Seminario: 11 Novembre 2015 - Giovanni Di Bartolomeo
Mercoledì 11 Novembre 2015, h. 13:00 - presso l'Aula Fanfani del Dipartimento MEMOTEF (Sapienza Università di Roma, Via del Castro Laurenziano 9, Roma - Facoltà di Economia, 5° piano)
Giovanni Di Bartolomeo (Sapienza University of Rome)
terrà un seminario dal titolo: "THE DEBATE ON OPTIMAL TREND INFLATION"
In the US and the euro area, average inflation rates have been close to 5% between 1970 and 1999. Even in periods of relatively stable inflation, average inflation rates were higher than or equal to 2%.
For instance, between 1990 and 2008, average inflation was about 2.8% in the US, 2.2% in Germany, and 4% in OECD countries. Moreover, positive trends of inflation are usually targeted by policy makers in all countries (their targets are between 2% and 4%).
A natural question then is, how are these explicit or implicit targets set and how do they interact with stabilization policies and economic volatility?
There are some theories that explain optimal trend inflation (i.e., the rate of inflation in the long run). However,considering these theories in a modern New Keynesian DSGE framework, Schmitt-Grohé and Uribe (2004) show that optimal trend inflation is always close to zero. Even a small degree of stickiness is enough to justify optimal zero inflation (flexible prices imply an optimal negative inflation trend rate). They also show that zero inflation targets are associated with a stabilization policy focused on the stabilization of inflation variability. Their result is robust to many other considerations (see Schmitt-Grohé and Uribe, 2011).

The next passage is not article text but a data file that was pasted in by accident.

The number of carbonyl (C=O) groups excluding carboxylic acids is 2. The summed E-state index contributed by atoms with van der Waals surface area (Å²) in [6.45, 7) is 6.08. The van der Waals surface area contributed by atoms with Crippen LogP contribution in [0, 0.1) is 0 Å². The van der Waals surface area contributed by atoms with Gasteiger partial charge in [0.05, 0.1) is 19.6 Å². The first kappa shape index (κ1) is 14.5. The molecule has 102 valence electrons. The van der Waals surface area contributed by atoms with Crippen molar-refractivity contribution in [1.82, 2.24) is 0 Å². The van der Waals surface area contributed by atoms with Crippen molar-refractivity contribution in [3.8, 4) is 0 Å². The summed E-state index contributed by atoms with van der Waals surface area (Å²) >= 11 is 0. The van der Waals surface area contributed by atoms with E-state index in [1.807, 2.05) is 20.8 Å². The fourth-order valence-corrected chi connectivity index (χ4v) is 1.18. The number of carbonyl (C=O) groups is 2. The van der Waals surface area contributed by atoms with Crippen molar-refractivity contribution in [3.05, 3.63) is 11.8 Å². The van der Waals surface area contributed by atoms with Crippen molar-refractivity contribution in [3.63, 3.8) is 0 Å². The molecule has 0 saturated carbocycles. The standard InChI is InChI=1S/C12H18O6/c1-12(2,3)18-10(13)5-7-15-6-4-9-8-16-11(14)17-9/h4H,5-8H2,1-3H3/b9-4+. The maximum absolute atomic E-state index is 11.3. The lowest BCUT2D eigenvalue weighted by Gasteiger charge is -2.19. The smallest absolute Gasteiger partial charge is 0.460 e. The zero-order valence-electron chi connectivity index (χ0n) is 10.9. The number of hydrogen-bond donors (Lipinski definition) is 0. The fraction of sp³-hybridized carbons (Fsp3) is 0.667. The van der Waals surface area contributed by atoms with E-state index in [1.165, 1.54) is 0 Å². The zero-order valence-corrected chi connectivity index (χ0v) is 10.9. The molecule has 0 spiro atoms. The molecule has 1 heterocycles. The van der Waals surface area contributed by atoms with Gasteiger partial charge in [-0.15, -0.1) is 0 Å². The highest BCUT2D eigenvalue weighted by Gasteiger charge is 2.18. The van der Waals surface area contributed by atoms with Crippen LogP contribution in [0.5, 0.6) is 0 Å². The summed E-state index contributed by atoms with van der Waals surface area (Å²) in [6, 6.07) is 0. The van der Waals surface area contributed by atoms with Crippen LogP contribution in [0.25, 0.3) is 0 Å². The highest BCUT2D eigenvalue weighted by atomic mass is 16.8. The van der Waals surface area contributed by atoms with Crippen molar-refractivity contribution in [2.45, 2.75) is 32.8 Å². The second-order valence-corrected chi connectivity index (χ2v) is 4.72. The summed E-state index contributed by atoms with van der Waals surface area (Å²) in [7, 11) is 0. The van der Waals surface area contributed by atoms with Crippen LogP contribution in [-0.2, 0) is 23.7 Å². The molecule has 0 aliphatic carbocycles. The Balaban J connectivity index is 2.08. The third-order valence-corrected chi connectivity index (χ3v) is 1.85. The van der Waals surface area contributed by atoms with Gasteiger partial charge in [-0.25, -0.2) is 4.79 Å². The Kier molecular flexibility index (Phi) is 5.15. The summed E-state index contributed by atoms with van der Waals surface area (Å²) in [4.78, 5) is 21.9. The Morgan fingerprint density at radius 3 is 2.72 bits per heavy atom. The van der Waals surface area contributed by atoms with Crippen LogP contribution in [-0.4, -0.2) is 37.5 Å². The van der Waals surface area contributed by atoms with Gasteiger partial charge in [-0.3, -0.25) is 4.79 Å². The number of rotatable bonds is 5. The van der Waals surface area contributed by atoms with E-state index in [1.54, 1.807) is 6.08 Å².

A sort of puzzle thus emerges. The theory calls for a zero inflation target and inflation-conservative stabilization policies, but inflation rates and central bank’s target observed in the real world are always positive (Schmitt-Grohé and Uribe, 2011).
We aim to discuss how reconcile theory and evidence. Some papers on this topic can be downloaded at: